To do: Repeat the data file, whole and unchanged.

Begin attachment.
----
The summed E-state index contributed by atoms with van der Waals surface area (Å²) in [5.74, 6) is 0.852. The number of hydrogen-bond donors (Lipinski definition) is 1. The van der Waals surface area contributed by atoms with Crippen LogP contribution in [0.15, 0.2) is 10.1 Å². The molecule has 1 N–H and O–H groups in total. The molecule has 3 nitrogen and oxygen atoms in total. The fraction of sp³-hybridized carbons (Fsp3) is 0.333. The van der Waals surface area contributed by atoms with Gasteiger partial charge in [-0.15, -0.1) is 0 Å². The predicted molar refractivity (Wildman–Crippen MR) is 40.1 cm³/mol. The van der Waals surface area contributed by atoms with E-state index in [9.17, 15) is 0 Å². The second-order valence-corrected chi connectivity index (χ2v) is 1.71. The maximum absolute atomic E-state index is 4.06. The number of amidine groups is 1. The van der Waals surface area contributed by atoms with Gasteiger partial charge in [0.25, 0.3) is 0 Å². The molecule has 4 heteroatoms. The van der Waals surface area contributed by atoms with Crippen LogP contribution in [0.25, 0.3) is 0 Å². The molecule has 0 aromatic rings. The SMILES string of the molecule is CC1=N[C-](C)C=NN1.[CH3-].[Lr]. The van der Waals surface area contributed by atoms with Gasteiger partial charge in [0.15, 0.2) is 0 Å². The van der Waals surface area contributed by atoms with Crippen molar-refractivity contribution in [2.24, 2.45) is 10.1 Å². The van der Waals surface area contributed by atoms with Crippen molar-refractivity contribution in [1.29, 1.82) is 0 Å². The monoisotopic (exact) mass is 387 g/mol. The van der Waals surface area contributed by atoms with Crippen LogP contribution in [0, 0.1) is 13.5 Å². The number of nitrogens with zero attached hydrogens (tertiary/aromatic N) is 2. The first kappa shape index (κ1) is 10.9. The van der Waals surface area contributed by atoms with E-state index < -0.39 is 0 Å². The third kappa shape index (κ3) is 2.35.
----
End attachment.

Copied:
The summed E-state index contributed by atoms with van der Waals surface area (Å²) in [5.74, 6) is 0.852. The number of hydrogen-bond donors (Lipinski definition) is 1. The van der Waals surface area contributed by atoms with Crippen LogP contribution in [0.15, 0.2) is 10.1 Å². The molecule has 1 N–H and O–H groups in total. The molecule has 3 nitrogen and oxygen atoms in total. The fraction of sp³-hybridized carbons (Fsp3) is 0.333. The van der Waals surface area contributed by atoms with Gasteiger partial charge in [-0.15, -0.1) is 0 Å². The predicted molar refractivity (Wildman–Crippen MR) is 40.1 cm³/mol. The van der Waals surface area contributed by atoms with E-state index in [9.17, 15) is 0 Å². The second-order valence-corrected chi connectivity index (χ2v) is 1.71. The maximum absolute atomic E-state index is 4.06. The number of amidine groups is 1. The van der Waals surface area contributed by atoms with Gasteiger partial charge in [0.25, 0.3) is 0 Å². The molecule has 4 heteroatoms. The van der Waals surface area contributed by atoms with Crippen LogP contribution in [0.25, 0.3) is 0 Å². The molecule has 0 aromatic rings. The SMILES string of the molecule is CC1=N[C-](C)C=NN1.[CH3-].[Lr]. The van der Waals surface area contributed by atoms with Gasteiger partial charge in [0.15, 0.2) is 0 Å². The van der Waals surface area contributed by atoms with Crippen molar-refractivity contribution in [2.24, 2.45) is 10.1 Å². The van der Waals surface area contributed by atoms with Crippen molar-refractivity contribution in [1.29, 1.82) is 0 Å². The monoisotopic (exact) mass is 387 g/mol. The van der Waals surface area contributed by atoms with Crippen LogP contribution in [0, 0.1) is 13.5 Å². The number of nitrogens with zero attached hydrogens (tertiary/aromatic N) is 2. The first kappa shape index (κ1) is 10.9. The van der Waals surface area contributed by atoms with E-state index < -0.39 is 0 Å². The third kappa shape index (κ3) is 2.35.